The village of Glynndale was certainly not a focal point in this fictional battle. Montague’s men tried to defend it against Northumberland’s advances, but were ejected after a short fight. While advocates of RAW (rules as written) might howl and call for my head on a pike because of my tinkering with this process, I think the adjustment worked rather well. Given the fact that the opposing units were armed with bills and other two-handed weapons, I did not really envision the fighting taking place in houses. It seems to me that the contest would have been decided in the streets and alleys. I have not handled a bill or halberd, so I cannot comment with any authority on the amount of space required to wield it effectively, but it appears fairly obvious that using it indoors would prove quite problematic.
The rules governing the use of arrow storm markers worked rather well, in my humble opinion. Even though I had a good supply of these markers, as overall commander for each side, I debated whether I should use them on a certain turn or conserve them for use later in the battle. Again, some might object to my doubling the dice for this special shooting but the effectiveness of the arrow storms was, if the reader will pardon the word play, a hit or miss proposition.
I never imagined that a portion Pembroke’s men would turn traitor. If I have off-table movement in my next Wars of the Roses battle, I will be sure to draft some concrete rules for adjudicating off-table combat. The quick fix worked well enough, I suppose. Ironically, the only fighting that Pembroke did see took place well away from the actual battlefield. Again, this rule and the others are works in progress.
In all of the games of “Hail Caesar” that I have played (and the number is not great, perhaps approaching 24), there has never been a definitive winner. Instead, a point is reached in the tabletop battle where I will sit back and consider the status of the field and make a decision. I do suppose that I could have played another six turns and then made a judgment call based on the where things stood. Perhaps Norfolk might have gone on the offensive and attacked Somerset’s wounded division? If successful, he might have split the Lancastrians and forced them to abandon the field. Given the presence of two fresh and powerful units of Lancastrian horse in reserve, I doubt that this offensive move would have achieved great results. Moving into the center of the enemy when being threatened on each flank does not seem a prudent course of action. Norfolk and Warwick (if he came along) would have been risking everything. Given time, Pembroke’s men might have come up behind the Yorkist formations, and taken up defensive positions on the vacated hill.
During the course of the battle, especially early on when arrow storm markers were being played in rapid succession, I was surprised by the amount of punishment delivered by the archer units. I was more surprised by the apparent staying power of the targeted units. Even when shaken, both Yorkists and Lancastrians rolled very good dice when taking ranged break tests. In addition to tweaking the rule adjustments, I am thinking about limiting the supply of arrows (and bolts) for archers and or crossbow units. I am also thinking about drafting rules to distinguish between close order, open order, and skirmish order troops. It seems to me that archers would operate in open order as opposed to the close order of Retinue and Shire foot, and dismounted men-at-arms, or the very open/loose order of skirmishing javelin-armed troops.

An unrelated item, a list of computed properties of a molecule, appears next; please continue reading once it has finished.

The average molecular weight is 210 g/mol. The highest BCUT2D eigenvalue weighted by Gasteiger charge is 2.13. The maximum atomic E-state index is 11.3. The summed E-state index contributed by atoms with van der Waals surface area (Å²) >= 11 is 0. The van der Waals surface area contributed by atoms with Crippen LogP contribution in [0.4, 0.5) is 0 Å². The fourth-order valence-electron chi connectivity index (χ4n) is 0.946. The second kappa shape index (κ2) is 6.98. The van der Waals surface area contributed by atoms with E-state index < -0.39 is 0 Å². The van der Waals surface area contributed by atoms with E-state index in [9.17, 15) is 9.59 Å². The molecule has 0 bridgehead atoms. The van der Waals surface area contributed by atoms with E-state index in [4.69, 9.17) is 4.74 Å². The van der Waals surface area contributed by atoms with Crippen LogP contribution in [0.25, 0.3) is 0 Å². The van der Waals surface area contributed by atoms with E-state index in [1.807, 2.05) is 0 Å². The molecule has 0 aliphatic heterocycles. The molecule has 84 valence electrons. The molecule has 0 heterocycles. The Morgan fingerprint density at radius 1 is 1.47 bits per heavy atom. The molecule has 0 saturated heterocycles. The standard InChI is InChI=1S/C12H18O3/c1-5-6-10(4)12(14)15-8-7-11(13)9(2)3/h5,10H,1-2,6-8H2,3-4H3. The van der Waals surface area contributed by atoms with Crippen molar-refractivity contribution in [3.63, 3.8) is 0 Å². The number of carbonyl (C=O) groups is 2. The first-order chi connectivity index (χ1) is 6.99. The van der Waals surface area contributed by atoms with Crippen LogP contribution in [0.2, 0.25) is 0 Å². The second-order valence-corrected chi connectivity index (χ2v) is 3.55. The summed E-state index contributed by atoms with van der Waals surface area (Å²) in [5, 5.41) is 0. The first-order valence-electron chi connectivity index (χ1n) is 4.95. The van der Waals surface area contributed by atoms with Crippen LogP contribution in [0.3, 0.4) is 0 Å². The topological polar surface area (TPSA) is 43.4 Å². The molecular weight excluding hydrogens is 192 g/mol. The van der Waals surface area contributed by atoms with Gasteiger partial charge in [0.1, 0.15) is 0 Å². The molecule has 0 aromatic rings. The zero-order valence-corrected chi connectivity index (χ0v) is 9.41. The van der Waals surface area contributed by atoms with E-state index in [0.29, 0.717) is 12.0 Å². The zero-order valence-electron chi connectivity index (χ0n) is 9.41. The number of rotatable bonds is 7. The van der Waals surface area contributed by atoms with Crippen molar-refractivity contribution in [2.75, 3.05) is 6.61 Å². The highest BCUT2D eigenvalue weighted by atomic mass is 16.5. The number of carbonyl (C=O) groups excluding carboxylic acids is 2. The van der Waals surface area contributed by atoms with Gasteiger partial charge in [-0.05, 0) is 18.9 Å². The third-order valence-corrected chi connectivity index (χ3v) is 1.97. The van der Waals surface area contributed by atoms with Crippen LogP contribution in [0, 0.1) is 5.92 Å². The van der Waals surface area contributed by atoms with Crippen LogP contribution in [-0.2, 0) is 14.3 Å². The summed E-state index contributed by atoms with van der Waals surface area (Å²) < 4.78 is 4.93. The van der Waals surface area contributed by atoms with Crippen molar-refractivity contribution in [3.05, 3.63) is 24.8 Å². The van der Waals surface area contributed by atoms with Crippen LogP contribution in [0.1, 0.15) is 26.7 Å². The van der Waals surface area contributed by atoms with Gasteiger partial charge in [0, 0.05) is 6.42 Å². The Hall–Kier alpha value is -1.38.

In terms of lost units and casualties, the House of York suffered greatly at the battle of Glynndale Moor. The Duke of York was killed in the action and Montague was wounded. Not a single leader supporting the House of Lancaster was harmed during the fight. Nine units on the Yorkist side of the field were broken by missile fire or melee. In comparison, only two units of the Lancastrian side of the field were routed. Of the remaining formations left under the command of Warwick, Norfolk, and Montague, there were 32 casualty markers distributed across 9 units. In Somerset’s army, there were 80 casualty markers spread between 24 units. In Exeter’s division, his mercenary troops bore the brunt of the losses. The pike units were especially hard hit. In Somerset’s command, his Shire foot were decimated. In fact, three of his formations were shaken when the Yorkists decided to quit the field. Northumberland had a couple of shaken units as well, but the majority of his force was ready to continue the fight. As previously mentioned, the losses suffered in Pembroke’s command were self-inflicted. A final count of units on the field revealed that at the close of the battle, the Lancastrians held a 3-to-2 advantage.
Having stopped and smelled the Wars of the Roses, I am quite certain that I will return to this period of history. I am not certain, however, if I will draw up another fictional scenario (perhaps one where artillery and primitive firearms are involved), research an actual battle to refight, or make good on that promise to myself to look into “Impetvs” and its period-specific supplement.
Now then … Where was I with that SYW project?